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Automation systems

Two lounge chairs over look an inviting pool and a pool house
Automation systems can control the entire backyard, thus making them a ‘green’ investment.

By Gary Scott

Pool controls have come a long way from the simple mechanical timers many swimming pool builders employed only a decade ago. Today’s easy-to-operate backyard automation systems offer a myriad of features that help enhance enjoyment, protect equipment, simplify swimming pool operation and reduce ownership costs.

Programming is not limited to just the pool and its equipment or features. These systems can control the entire backyard, thus making them a ‘green’ investment. This article will outline some strategies for implementing and taking advantage of these simple systems.

Perform any function

For the uninitiated, the simplest automation system allows the user to perform any function one would normally do using a simple switch or valve. In fact, when these products were first envisioned, the idea was to make operating pool and hot tub combinations easier; saving energy was not one of the original reasons this technology was developed. Automation systems eliminated the need to manually operate valves and adjust pool or spa water temperature via analog thermostats.

Backyard automation systems offer many features that help enhance enjoyment, protect equipment, simplify swimming pool operation and reduce ownership costs.

As development progressed, not only could an automation system turn on/off pumps and lights and adjust pool temperatures, they gained the ability to redirect water flow to water falls or other features. They could also be implemented to control sprinkler systems, landscape lighting, fire pits, ponds and water features. More advanced controllers even allow integration with home automation systems and can be accessed via computer, telephone, web or a wireless ‘smart’ device.

Depending on the controller, specific run times can be set for all mechanical and electrical devices in the backyard. Also, with most controllers, the operator still has the ability to activate any device (e.g. pump, light, heater, etc.) at any time they choose from a wall-mounted or wireless handheld interface (control pad).

Heating and filtration cycles

Pool heating may be one of the functions where an automation system can save pool owners the most money. Current models not only control gas-fired heating equipment, but also have customized settings to activate multiple heating systems, including heat pumps and hydronic, ground source and/or solar systems. This intelligence allows the controller to take advantage of the most efficient heating method for any particular time period or weather condition.

The benefit of controlling a heater with an automation system versus simply turning the heater on in the spring and shutting it off in the fall is that specific run times can be set. Operation can be programmed to coincide with pool use or at the most advantageous time of day to maximize heating efficiency.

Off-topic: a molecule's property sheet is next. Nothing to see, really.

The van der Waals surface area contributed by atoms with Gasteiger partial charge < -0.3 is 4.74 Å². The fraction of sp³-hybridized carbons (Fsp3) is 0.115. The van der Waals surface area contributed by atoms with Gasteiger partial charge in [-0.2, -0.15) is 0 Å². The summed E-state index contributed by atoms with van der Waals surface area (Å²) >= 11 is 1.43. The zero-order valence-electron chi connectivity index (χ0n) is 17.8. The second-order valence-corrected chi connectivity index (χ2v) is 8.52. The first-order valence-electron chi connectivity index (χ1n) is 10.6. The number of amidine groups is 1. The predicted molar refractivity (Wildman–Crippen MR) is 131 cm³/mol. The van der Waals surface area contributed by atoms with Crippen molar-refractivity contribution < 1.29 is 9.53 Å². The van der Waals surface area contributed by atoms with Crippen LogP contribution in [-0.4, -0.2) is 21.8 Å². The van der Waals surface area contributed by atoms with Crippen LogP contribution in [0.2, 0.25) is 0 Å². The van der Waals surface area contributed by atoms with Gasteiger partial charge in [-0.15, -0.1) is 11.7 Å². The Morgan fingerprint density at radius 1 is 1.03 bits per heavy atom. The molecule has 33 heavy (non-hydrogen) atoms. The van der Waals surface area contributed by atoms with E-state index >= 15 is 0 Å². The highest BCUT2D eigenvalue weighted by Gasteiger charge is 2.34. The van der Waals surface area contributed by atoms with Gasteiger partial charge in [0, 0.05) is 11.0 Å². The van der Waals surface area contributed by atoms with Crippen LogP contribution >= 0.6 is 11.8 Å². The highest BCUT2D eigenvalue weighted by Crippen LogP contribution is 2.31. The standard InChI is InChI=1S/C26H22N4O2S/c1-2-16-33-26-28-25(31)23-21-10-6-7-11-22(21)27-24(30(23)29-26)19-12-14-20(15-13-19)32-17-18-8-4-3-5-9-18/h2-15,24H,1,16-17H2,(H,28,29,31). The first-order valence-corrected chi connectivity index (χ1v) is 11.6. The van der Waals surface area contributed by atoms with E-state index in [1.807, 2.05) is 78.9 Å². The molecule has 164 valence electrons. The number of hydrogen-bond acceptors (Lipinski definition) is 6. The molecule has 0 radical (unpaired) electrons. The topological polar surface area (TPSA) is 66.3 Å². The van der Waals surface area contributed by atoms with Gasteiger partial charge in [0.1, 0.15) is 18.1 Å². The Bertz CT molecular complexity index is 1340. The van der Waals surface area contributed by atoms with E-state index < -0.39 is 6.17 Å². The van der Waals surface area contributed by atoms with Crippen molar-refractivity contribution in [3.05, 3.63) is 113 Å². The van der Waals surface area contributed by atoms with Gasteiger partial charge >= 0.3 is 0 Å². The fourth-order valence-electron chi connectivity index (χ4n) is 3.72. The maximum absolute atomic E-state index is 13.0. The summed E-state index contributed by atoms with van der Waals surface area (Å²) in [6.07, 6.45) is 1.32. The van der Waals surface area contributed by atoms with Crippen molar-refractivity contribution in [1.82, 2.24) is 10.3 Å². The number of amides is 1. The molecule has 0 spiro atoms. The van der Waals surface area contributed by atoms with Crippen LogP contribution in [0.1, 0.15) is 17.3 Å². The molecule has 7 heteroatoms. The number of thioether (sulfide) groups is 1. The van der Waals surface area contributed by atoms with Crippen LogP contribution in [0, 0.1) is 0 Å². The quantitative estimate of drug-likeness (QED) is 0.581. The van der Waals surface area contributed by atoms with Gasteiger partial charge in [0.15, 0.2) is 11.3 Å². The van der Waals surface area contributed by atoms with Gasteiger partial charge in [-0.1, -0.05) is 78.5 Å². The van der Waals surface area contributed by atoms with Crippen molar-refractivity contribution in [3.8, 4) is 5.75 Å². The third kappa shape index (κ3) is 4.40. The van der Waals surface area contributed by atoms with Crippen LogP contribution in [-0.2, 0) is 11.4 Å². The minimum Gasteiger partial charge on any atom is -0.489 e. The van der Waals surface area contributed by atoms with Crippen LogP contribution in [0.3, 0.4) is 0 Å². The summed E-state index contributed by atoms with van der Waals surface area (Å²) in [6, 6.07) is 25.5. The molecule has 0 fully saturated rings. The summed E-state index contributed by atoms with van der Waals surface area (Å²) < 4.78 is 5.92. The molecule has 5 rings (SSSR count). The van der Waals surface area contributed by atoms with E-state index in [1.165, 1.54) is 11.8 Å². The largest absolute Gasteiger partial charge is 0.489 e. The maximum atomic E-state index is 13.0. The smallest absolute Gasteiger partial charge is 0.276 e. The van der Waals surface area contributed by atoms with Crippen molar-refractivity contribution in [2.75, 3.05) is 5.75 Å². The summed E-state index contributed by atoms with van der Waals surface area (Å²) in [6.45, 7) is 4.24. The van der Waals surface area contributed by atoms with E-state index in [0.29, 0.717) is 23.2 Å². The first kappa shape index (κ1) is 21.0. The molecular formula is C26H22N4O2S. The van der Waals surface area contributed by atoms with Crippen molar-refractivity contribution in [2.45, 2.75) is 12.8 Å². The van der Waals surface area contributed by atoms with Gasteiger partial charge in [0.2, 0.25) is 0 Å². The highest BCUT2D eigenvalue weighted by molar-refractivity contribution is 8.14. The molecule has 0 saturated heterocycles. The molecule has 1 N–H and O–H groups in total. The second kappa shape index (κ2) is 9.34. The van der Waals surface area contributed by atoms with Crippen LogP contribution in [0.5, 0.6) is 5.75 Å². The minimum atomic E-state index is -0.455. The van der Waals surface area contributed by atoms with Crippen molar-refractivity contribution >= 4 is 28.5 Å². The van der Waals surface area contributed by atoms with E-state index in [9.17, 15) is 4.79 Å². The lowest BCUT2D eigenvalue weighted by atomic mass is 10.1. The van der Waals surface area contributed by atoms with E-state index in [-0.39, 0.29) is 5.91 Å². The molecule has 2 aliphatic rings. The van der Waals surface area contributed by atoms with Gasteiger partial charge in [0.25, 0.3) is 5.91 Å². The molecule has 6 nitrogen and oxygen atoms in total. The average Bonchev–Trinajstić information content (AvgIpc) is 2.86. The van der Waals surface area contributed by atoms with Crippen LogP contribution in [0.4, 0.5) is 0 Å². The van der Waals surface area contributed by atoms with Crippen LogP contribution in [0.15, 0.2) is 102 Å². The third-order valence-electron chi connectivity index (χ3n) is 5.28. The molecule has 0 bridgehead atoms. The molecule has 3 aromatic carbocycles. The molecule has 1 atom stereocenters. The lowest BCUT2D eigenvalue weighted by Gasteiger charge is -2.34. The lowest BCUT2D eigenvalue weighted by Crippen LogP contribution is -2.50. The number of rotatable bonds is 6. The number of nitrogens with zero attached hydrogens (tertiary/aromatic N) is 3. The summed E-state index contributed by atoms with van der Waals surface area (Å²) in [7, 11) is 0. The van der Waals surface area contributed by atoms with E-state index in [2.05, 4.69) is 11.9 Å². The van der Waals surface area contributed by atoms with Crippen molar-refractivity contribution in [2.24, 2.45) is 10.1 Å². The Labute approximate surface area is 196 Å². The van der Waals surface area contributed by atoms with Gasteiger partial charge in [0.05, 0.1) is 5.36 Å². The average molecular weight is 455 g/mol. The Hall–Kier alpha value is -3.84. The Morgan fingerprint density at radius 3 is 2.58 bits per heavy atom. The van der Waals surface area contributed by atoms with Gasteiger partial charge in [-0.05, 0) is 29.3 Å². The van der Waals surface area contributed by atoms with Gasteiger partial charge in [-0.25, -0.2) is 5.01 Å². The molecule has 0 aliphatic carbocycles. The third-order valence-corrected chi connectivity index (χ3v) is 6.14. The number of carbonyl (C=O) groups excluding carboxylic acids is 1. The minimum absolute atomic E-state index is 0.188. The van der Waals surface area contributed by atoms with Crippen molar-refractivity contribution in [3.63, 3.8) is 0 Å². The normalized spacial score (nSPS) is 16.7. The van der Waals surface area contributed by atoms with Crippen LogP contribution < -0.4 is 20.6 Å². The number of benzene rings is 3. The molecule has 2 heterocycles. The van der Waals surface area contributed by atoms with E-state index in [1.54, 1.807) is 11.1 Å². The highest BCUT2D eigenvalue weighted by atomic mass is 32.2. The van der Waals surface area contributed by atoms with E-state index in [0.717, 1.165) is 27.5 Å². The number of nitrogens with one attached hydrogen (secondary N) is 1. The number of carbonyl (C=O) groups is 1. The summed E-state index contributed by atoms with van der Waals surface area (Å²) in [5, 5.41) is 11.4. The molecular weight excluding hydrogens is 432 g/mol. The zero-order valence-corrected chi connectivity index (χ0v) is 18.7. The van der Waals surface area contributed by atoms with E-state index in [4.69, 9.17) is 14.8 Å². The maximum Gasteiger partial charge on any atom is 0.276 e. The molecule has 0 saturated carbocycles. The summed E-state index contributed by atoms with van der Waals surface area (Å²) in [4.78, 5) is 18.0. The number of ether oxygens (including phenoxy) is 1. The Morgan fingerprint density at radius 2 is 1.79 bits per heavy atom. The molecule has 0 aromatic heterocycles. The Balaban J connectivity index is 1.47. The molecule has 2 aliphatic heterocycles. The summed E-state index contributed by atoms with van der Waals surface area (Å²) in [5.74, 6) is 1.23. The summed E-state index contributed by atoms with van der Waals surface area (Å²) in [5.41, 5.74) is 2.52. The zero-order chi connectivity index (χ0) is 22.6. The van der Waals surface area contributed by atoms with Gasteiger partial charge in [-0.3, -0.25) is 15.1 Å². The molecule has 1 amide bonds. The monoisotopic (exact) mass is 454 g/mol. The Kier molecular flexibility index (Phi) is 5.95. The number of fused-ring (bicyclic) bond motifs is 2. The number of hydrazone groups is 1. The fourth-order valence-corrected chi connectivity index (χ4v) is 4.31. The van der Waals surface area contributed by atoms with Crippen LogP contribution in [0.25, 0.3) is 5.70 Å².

One way of implementing this strategy is to heat the pool only when required by the owners. For example, consider young professional couples who work long hours all week and only have time to enjoy their pool on weekends. In this case, the automation system can be programmed to heat the pool on Friday and keep it warm through the weekend. This way, at least in theory, the homeowner can save significantly on heating costs.

Similarly, heating the pool at 2 a.m. is not energy efficient; as heated water enters the pool through returns located at the surface, the energy (heat) will radiate into the atmosphere, therefore heating during daylight hours is more efficient. However, by employing a sophisticated automation system and multiple heating methods (e.g. combined gas and solar), the pool owner can take advantage of the best of both. For example, they can turn on the heater (gas) at any time for heat on demand. Then, when temperature and weather permit, they can use heat generated by an eco-friendly source (solar) to save on energy consumption and operating costs.

Many systems also offer multiple temperature settings. This feature is especially useful during the early and late swimming season, as it allows pool owners to preset a minimum and maximum temperature. This can reduce the time it takes to bring pool water back up to a comfortable swimming temperature while still offering significant energy savings by allowing the water to cool, yet not become cold, when not in use.

Although running the pool heater at night is not recommended, it is an opportune time to filter swimming pool water. Through automation, a pool owner can take advantage of their energy provider’s time-of-use (TOU) program and lower electricity rates with off-peak use by programming the circulation system to run for a few hours at night.

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